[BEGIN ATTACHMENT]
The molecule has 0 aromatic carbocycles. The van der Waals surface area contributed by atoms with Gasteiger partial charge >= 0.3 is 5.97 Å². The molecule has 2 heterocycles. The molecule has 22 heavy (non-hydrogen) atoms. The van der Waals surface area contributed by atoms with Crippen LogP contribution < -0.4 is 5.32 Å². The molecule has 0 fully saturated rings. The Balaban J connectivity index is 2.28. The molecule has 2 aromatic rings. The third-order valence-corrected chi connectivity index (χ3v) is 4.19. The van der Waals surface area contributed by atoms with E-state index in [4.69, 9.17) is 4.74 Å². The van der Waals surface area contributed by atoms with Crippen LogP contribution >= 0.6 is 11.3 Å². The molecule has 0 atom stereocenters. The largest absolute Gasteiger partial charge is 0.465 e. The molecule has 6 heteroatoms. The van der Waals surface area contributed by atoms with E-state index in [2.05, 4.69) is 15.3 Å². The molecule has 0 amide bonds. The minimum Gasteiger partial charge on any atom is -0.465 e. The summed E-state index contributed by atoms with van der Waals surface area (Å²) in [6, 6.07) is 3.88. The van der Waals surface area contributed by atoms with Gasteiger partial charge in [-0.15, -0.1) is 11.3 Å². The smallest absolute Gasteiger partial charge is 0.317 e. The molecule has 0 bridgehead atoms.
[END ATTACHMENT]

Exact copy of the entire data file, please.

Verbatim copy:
The molecule has 0 aromatic carbocycles. The van der Waals surface area contributed by atoms with Gasteiger partial charge >= 0.3 is 5.97 Å². The molecule has 2 heterocycles. The molecule has 22 heavy (non-hydrogen) atoms. The van der Waals surface area contributed by atoms with Crippen LogP contribution < -0.4 is 5.32 Å². The molecule has 0 fully saturated rings. The Balaban J connectivity index is 2.28. The molecule has 2 aromatic rings. The third-order valence-corrected chi connectivity index (χ3v) is 4.19. The van der Waals surface area contributed by atoms with E-state index in [4.69, 9.17) is 4.74 Å². The van der Waals surface area contributed by atoms with Crippen LogP contribution >= 0.6 is 11.3 Å². The molecule has 0 atom stereocenters. The largest absolute Gasteiger partial charge is 0.465 e. The molecule has 6 heteroatoms. The van der Waals surface area contributed by atoms with E-state index in [2.05, 4.69) is 15.3 Å². The molecule has 0 amide bonds. The minimum Gasteiger partial charge on any atom is -0.465 e. The summed E-state index contributed by atoms with van der Waals surface area (Å²) in [6, 6.07) is 3.88. The van der Waals surface area contributed by atoms with Gasteiger partial charge in [-0.15, -0.1) is 11.3 Å². The smallest absolute Gasteiger partial charge is 0.317 e. The molecule has 0 bridgehead atoms.